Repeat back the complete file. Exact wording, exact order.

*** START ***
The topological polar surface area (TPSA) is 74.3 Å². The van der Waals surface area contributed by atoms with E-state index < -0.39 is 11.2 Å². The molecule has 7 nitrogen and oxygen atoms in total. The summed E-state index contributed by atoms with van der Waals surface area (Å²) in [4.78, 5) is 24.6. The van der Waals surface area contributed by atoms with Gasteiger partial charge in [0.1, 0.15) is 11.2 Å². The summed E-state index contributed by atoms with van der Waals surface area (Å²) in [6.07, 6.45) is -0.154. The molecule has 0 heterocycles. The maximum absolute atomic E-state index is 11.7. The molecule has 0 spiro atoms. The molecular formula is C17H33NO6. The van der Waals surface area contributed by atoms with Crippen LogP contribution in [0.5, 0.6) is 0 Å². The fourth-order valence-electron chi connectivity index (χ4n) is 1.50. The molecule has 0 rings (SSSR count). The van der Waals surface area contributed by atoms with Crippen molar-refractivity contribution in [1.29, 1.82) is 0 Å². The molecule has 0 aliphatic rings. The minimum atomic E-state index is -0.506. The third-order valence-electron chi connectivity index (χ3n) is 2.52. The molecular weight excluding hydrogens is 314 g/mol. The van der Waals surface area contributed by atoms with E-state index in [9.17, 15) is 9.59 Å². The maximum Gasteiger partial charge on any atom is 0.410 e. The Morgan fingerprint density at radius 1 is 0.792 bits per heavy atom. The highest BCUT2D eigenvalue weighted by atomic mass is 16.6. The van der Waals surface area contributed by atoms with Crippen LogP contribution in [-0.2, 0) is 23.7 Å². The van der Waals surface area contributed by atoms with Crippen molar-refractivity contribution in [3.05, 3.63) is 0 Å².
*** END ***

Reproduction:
The topological polar surface area (TPSA) is 74.3 Å². The van der Waals surface area contributed by atoms with E-state index < -0.39 is 11.2 Å². The molecule has 7 nitrogen and oxygen atoms in total. The summed E-state index contributed by atoms with van der Waals surface area (Å²) in [4.78, 5) is 24.6. The van der Waals surface area contributed by atoms with Gasteiger partial charge in [0.1, 0.15) is 11.2 Å². The summed E-state index contributed by atoms with van der Waals surface area (Å²) in [6.07, 6.45) is -0.154. The molecule has 0 heterocycles. The maximum absolute atomic E-state index is 11.7. The molecule has 0 spiro atoms. The molecular formula is C17H33NO6. The van der Waals surface area contributed by atoms with Crippen LogP contribution in [0.5, 0.6) is 0 Å². The fourth-order valence-electron chi connectivity index (χ4n) is 1.50. The molecule has 0 rings (SSSR count). The van der Waals surface area contributed by atoms with Crippen molar-refractivity contribution in [1.29, 1.82) is 0 Å². The molecule has 0 aliphatic rings. The minimum atomic E-state index is -0.506. The third-order valence-electron chi connectivity index (χ3n) is 2.52. The molecular weight excluding hydrogens is 314 g/mol. The van der Waals surface area contributed by atoms with E-state index in [9.17, 15) is 9.59 Å². The maximum Gasteiger partial charge on any atom is 0.410 e. The Morgan fingerprint density at radius 1 is 0.792 bits per heavy atom. The highest BCUT2D eigenvalue weighted by atomic mass is 16.6. The van der Waals surface area contributed by atoms with Crippen LogP contribution in [-0.2, 0) is 23.7 Å². The van der Waals surface area contributed by atoms with Crippen molar-refractivity contribution in [3.05, 3.63) is 0 Å².